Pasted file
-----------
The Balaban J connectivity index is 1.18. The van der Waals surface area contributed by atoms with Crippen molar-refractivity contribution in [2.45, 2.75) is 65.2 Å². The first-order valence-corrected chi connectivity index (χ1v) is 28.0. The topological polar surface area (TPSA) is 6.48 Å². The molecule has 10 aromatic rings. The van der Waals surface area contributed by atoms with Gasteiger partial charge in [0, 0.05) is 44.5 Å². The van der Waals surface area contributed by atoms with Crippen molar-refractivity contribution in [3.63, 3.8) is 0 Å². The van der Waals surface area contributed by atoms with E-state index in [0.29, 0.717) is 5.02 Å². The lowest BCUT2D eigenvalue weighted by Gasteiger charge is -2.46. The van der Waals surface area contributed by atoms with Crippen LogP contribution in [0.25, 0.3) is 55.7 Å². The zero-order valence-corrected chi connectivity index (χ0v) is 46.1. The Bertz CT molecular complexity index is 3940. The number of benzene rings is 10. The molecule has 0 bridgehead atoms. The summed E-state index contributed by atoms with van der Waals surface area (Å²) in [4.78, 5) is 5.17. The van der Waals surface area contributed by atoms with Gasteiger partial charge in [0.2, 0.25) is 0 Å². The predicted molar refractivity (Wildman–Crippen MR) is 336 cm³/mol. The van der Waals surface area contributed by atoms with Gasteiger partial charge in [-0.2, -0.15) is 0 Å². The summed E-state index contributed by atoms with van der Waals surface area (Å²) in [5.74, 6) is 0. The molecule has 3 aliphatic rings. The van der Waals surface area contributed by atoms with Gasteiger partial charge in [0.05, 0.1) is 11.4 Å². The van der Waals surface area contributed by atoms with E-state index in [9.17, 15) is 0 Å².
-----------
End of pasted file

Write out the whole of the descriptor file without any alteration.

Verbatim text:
The Balaban J connectivity index is 1.18. The van der Waals surface area contributed by atoms with Crippen molar-refractivity contribution in [2.45, 2.75) is 65.2 Å². The first-order valence-corrected chi connectivity index (χ1v) is 28.0. The topological polar surface area (TPSA) is 6.48 Å². The molecule has 10 aromatic rings. The van der Waals surface area contributed by atoms with Gasteiger partial charge in [0, 0.05) is 44.5 Å². The van der Waals surface area contributed by atoms with Crippen molar-refractivity contribution in [3.63, 3.8) is 0 Å². The van der Waals surface area contributed by atoms with E-state index in [0.29, 0.717) is 5.02 Å². The lowest BCUT2D eigenvalue weighted by Gasteiger charge is -2.46. The van der Waals surface area contributed by atoms with Crippen LogP contribution in [0.25, 0.3) is 55.7 Å². The zero-order valence-corrected chi connectivity index (χ0v) is 46.1. The Bertz CT molecular complexity index is 3940. The number of benzene rings is 10. The molecule has 0 bridgehead atoms. The summed E-state index contributed by atoms with van der Waals surface area (Å²) in [4.78, 5) is 5.17. The van der Waals surface area contributed by atoms with Gasteiger partial charge in [0.2, 0.25) is 0 Å². The predicted molar refractivity (Wildman–Crippen MR) is 336 cm³/mol. The van der Waals surface area contributed by atoms with Gasteiger partial charge in [-0.2, -0.15) is 0 Å². The summed E-state index contributed by atoms with van der Waals surface area (Å²) in [5.74, 6) is 0. The molecule has 3 aliphatic rings. The van der Waals surface area contributed by atoms with Gasteiger partial charge in [0.05, 0.1) is 11.4 Å². The van der Waals surface area contributed by atoms with E-state index in [9.17, 15) is 0 Å².